Discover Detroit’s Midtown and More

Modified: April 02, 2019 | Story by Amber Hunt

If you really want to get to know Detroit, explore its nooks and crannies outside downtown. The city proper is dotted with a bunch of culturally rich areas that are full of art galleries, barbecue havens and the best dive bars you’ll ever dive into. Discover Midtown Detroit restaurants and eateries throughout our neighborhoods, and plan out things to do in Detroit for any day of the week.

 

Midtown Detroit Restaurants, Museums & Theaters

Midtown is just north of downtown.

We’re leading with it and giving it a little extra attention, because, like downtown, it’s been smoking hot when it comes to new stuff popping up in the see, do, buy and eat categories. Midtown boasts unique art galleries, quirky independent retail shops and some of the best don’t-want-to-miss cuisine you’ll find in The D.

Let’s start with Avalon Bakery, a Detroit institution that’s been serving up Michigan-made and organic goodies since 1997 (aka before it was cool). Try the Bite of Bliss for breakfast. This sandwich features eggs baked with love and a slab of white cheddar on a 313 whole-wheat bun. In between bites, chat up the employees and ask about Avalon’s “Eat Well. Do Good.” motto. You’ll love the story behind the statement. After you’ve had your fill (and likely walked out with a freshly baked baguette to snack on later), head over to the newly renovated …

Detroit Historical Museum. Stroll along the Streets of Old Detroit exhibit, and be transported to 19th century Detroit, complete with cobblestone paths and storefronts that offer high-button shoes or a safety bicycle to gaze at. After you’ve experienced the past, kick it up a notch and check out the new Kid Rock Music Lab, which explores the lasting influence of Detroit music — from gospel and Motown to rock ‘n’ roll and everything in between. You’ll leave feeling educated, inspired and craving more.

Walk across Woodward Avenue and you’ll find the Detroit Institute of Arts (DIA). Yes, Midtown hosts two incredible museums just a few steps away from one another. The DIA boasts 100 galleries, 650,000 square feet of exhibition space and the Rivera Court — a 27-panel tribute to Detroit industry completed by Diego Rivera in the 1930s. Look for staffers — they love answering questions about the DIA’s collections — and be sure to shop the DIA Museum Shop for the perfect takeaway. Psst … there are lots of Detroit Industry mural items to choose from.

Looking for something a little more edgy? The Museum of Contemporary Art Detroit (MOCAD) can be found about five blocks south on Woodward and always has something surprising in store. Experimental films, pop-up kitchens, fascinating lectures, crafts for kids — the list goes on and you’ll want to come back as often as possible to take in its ever-changing exhibits.

And when that snack time baguette from Avalon can no longer hold back the belly growls, end the day dining in a 115-year-old mansion. At The Whitney, you can sample the eggplant bruschetta, and don’t miss the chocolate mousse, while admiring the delicate, ornate woodcarvings and Tiffany stained-glass windows of this 52-room manor. We suggest you stay put for the after-dark hours, too. The Whitney has a newly remodeled lounge called the Top Floor, which features live entertainment nightly. But if you decide to venture out and look for a change of scenery, you won’t be disappointed. Magic Stick or Majestic Theatre are top Midtown choices, but if you want raw Detroit after hours, hit the area’s classics like The Old Miami or Bronx Bar.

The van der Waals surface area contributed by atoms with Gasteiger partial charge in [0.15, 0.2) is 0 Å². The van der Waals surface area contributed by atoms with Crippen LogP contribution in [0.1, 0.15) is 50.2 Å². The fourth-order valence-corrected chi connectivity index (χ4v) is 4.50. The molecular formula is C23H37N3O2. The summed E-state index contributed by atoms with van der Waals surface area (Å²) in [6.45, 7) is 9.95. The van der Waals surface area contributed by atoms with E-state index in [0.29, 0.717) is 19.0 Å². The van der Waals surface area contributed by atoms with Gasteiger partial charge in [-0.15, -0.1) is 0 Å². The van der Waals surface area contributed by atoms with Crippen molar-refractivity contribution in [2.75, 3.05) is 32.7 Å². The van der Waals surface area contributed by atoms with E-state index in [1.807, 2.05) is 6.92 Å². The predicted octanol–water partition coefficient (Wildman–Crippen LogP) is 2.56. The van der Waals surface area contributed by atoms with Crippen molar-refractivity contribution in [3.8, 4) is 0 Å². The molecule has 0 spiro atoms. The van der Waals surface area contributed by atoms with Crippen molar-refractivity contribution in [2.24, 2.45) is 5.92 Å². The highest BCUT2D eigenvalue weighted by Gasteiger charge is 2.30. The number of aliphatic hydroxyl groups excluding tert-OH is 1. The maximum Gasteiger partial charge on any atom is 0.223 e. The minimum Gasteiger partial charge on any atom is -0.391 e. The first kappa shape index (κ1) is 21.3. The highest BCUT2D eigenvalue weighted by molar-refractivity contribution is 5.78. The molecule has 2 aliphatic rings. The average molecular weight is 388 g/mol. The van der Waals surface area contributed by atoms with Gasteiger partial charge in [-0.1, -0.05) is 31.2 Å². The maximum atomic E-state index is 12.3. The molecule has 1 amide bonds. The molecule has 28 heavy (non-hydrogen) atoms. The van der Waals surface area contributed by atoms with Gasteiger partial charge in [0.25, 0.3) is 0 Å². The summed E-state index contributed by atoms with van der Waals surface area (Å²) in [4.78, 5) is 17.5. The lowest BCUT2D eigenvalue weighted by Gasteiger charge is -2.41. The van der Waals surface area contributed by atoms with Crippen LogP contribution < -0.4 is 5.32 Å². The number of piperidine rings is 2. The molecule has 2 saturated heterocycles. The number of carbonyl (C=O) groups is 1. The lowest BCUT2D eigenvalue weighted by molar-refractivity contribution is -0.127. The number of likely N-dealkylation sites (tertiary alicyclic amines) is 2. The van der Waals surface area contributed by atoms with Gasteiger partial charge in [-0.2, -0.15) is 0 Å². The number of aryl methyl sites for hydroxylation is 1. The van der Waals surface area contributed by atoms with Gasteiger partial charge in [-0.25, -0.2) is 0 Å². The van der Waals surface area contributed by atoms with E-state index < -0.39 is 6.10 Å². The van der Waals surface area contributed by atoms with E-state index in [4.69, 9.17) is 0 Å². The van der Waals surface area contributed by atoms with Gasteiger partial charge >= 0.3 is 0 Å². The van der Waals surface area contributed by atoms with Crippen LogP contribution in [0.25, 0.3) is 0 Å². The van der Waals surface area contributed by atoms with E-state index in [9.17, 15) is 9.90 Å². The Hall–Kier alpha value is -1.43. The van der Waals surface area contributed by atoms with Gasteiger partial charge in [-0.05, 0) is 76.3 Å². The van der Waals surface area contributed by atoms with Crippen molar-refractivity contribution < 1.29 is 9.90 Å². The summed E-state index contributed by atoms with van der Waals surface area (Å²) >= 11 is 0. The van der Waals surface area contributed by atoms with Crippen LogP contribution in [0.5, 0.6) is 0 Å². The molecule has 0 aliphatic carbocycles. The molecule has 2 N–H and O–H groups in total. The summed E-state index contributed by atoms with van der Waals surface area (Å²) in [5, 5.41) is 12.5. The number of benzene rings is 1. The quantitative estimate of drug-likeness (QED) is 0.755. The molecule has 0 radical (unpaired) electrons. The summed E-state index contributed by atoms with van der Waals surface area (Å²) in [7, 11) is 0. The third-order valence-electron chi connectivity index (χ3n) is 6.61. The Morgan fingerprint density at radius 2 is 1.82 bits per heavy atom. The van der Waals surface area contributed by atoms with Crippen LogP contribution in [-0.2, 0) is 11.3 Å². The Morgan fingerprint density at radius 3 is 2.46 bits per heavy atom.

Don’t Miss These Midtown Favorites!

EAT: Cass Cafe • Rodin • Seva • Traffic Jam & Snug • Good Girls Go to Paris Crepes • Chartreuse Kitchen & Cocktails

SHOP: City Bird • Nest

ART: The Butcher’s Daughter • Detroit Artists Market • Detroit Film Theatre

 

Midtown 101

  • 24: The number of restaurants, stores and services that opened in Midtown through fall 2013.
  • Midtown is home to the city’s first Whole Foods Market.
  • Web surf or just hang out in Kresge Court, known as Midtown’s cultural living room.
  • Drought is a raw juice bar inside Shinola’s flagship retail store in Midtown.
  • Nora isn’t the name of a chick. It’s a Midtown house of Scandinavian housewares, Japanese pottery and Detroit jewelry.
  • Run Detroit — housed in a former Detroit Public Schools warehouse — is the city’s first running store.

 

Keeping It Local

Whole Foods is going local with its Detroit store, featuring metro Detroit touches like Motown-themed checkout displays and shelves stocked with goods from 50 Michigan vendors.

Beau Bien Fine Foods • McClure’s • Simply Suzanne • Maria’s Salsa • Sweet Potato Sensations • Avalon Breads • Good People Popcorn

You can print out a great list of all the shopping and dining that Midtown has to offer.

 

More Great Detroit Neighborhoods

Mexicantown

Mexicantown is about five miles west of downtown, so you’ll need a ride.

Word of advice if you head this way: Go hungry. In Mexicantown, the service is always fast, and the food is always beyond affordable, big on portions and equally as phenomenal. So you can overeat on the cheap. The no-frills restaurant Taqueria Lupitas, for instance, offers an incredibly authentic experience for about the same price you’d pay at Taco Bell. Try el pastor tacos wrapped in corn tortillas and topped with onion and cilantro. Get the pozole, a pork shoulder stew loaded with spices and hominy. Pro tip: Ask for extra onions, cabbage and spices, and season it to your liking. And, yes, there’s more to Mexicantown than just awesome eats. Appreciate the divine architecture at Sainte Anne’s. Built in 1886, it’s one of the most stunning churches in the Midwest.

 

Greektown

Greektown is within walking distance of downtown, or take a People Mover ride to the Greektown Station.